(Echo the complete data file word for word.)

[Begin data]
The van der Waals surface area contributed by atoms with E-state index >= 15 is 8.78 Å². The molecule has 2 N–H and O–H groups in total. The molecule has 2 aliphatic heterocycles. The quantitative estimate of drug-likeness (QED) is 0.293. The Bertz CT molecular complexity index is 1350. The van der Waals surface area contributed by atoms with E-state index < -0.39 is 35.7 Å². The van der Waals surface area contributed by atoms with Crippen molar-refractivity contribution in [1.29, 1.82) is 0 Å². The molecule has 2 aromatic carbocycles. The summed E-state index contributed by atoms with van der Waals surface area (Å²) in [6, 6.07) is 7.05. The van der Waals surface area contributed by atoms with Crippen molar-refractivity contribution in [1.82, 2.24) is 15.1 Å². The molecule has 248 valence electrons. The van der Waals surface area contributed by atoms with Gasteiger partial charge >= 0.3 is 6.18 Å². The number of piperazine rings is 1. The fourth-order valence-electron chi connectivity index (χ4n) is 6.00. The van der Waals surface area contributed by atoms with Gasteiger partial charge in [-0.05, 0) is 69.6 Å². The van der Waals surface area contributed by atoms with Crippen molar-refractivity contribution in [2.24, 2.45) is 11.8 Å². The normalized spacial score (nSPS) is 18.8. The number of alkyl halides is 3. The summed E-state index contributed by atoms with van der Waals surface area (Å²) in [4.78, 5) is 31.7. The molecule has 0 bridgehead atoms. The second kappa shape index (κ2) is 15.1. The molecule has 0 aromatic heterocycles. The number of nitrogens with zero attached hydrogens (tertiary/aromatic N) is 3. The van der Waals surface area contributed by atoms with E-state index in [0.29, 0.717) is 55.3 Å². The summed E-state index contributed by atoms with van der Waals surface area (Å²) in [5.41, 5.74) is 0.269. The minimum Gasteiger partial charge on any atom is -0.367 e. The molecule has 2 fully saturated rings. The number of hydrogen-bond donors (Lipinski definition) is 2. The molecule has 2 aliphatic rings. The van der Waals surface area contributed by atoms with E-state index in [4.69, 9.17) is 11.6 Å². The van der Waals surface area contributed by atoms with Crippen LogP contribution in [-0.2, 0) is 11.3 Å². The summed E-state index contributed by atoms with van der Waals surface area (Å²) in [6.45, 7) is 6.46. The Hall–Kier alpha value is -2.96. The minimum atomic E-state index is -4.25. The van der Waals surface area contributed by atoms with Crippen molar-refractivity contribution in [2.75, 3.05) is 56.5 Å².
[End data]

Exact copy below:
The van der Waals surface area contributed by atoms with E-state index >= 15 is 8.78 Å². The molecule has 2 N–H and O–H groups in total. The molecule has 2 aliphatic heterocycles. The quantitative estimate of drug-likeness (QED) is 0.293. The Bertz CT molecular complexity index is 1350. The van der Waals surface area contributed by atoms with E-state index < -0.39 is 35.7 Å². The van der Waals surface area contributed by atoms with Crippen molar-refractivity contribution in [1.29, 1.82) is 0 Å². The molecule has 2 aromatic carbocycles. The summed E-state index contributed by atoms with van der Waals surface area (Å²) in [6, 6.07) is 7.05. The van der Waals surface area contributed by atoms with Crippen molar-refractivity contribution in [1.82, 2.24) is 15.1 Å². The molecule has 248 valence electrons. The van der Waals surface area contributed by atoms with Gasteiger partial charge >= 0.3 is 6.18 Å². The number of piperazine rings is 1. The fourth-order valence-electron chi connectivity index (χ4n) is 6.00. The van der Waals surface area contributed by atoms with Gasteiger partial charge in [-0.05, 0) is 69.6 Å². The van der Waals surface area contributed by atoms with Crippen molar-refractivity contribution in [2.24, 2.45) is 11.8 Å². The normalized spacial score (nSPS) is 18.8. The number of alkyl halides is 3. The summed E-state index contributed by atoms with van der Waals surface area (Å²) in [4.78, 5) is 31.7. The molecule has 0 bridgehead atoms. The second kappa shape index (κ2) is 15.1. The molecule has 0 aromatic heterocycles. The number of nitrogens with zero attached hydrogens (tertiary/aromatic N) is 3. The van der Waals surface area contributed by atoms with E-state index in [0.29, 0.717) is 55.3 Å². The summed E-state index contributed by atoms with van der Waals surface area (Å²) in [5.41, 5.74) is 0.269. The minimum Gasteiger partial charge on any atom is -0.367 e. The molecule has 2 fully saturated rings. The number of hydrogen-bond donors (Lipinski definition) is 2. The molecule has 2 aliphatic rings. The van der Waals surface area contributed by atoms with E-state index in [4.69, 9.17) is 11.6 Å². The van der Waals surface area contributed by atoms with Crippen LogP contribution in [-0.2, 0) is 11.3 Å². The summed E-state index contributed by atoms with van der Waals surface area (Å²) in [6.45, 7) is 6.46. The Hall–Kier alpha value is -2.96. The minimum atomic E-state index is -4.25. The van der Waals surface area contributed by atoms with Crippen molar-refractivity contribution in [2.75, 3.05) is 56.5 Å².